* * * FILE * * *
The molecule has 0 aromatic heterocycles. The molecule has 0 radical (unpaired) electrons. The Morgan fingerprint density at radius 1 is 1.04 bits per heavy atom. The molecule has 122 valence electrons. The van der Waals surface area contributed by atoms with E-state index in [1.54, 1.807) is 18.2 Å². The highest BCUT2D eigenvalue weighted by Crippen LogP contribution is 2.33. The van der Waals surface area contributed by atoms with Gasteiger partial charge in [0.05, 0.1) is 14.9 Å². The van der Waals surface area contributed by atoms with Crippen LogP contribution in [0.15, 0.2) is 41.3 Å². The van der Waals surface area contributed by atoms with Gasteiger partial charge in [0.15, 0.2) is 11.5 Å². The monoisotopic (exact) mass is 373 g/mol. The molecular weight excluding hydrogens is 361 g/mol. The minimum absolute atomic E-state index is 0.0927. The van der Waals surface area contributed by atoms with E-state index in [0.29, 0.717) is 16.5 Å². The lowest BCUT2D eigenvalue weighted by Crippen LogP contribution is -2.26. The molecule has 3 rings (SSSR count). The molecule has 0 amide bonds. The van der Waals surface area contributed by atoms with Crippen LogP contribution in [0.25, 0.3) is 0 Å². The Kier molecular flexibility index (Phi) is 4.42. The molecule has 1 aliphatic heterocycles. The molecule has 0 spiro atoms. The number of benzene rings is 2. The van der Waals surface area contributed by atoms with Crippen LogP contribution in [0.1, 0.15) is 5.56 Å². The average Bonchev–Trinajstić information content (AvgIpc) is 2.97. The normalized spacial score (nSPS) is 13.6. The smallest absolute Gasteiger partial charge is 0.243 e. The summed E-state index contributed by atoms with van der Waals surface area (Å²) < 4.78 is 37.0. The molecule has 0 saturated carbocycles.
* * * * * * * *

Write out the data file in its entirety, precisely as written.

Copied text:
The molecule has 0 aromatic heterocycles. The molecule has 0 radical (unpaired) electrons. The Morgan fingerprint density at radius 1 is 1.04 bits per heavy atom. The molecule has 122 valence electrons. The van der Waals surface area contributed by atoms with E-state index in [1.54, 1.807) is 18.2 Å². The highest BCUT2D eigenvalue weighted by Crippen LogP contribution is 2.33. The van der Waals surface area contributed by atoms with Gasteiger partial charge in [0.05, 0.1) is 14.9 Å². The van der Waals surface area contributed by atoms with Crippen LogP contribution in [0.15, 0.2) is 41.3 Å². The van der Waals surface area contributed by atoms with Gasteiger partial charge in [0.15, 0.2) is 11.5 Å². The monoisotopic (exact) mass is 373 g/mol. The molecular weight excluding hydrogens is 361 g/mol. The minimum absolute atomic E-state index is 0.0927. The van der Waals surface area contributed by atoms with E-state index in [0.29, 0.717) is 16.5 Å². The lowest BCUT2D eigenvalue weighted by Crippen LogP contribution is -2.26. The molecule has 3 rings (SSSR count). The molecule has 0 amide bonds. The van der Waals surface area contributed by atoms with Crippen LogP contribution in [0.25, 0.3) is 0 Å². The Kier molecular flexibility index (Phi) is 4.42. The molecule has 1 aliphatic heterocycles. The molecule has 0 spiro atoms. The number of benzene rings is 2. The van der Waals surface area contributed by atoms with Crippen LogP contribution in [0.1, 0.15) is 5.56 Å². The average Bonchev–Trinajstić information content (AvgIpc) is 2.97. The normalized spacial score (nSPS) is 13.6. The smallest absolute Gasteiger partial charge is 0.243 e. The summed E-state index contributed by atoms with van der Waals surface area (Å²) < 4.78 is 37.0. The molecule has 0 saturated carbocycles.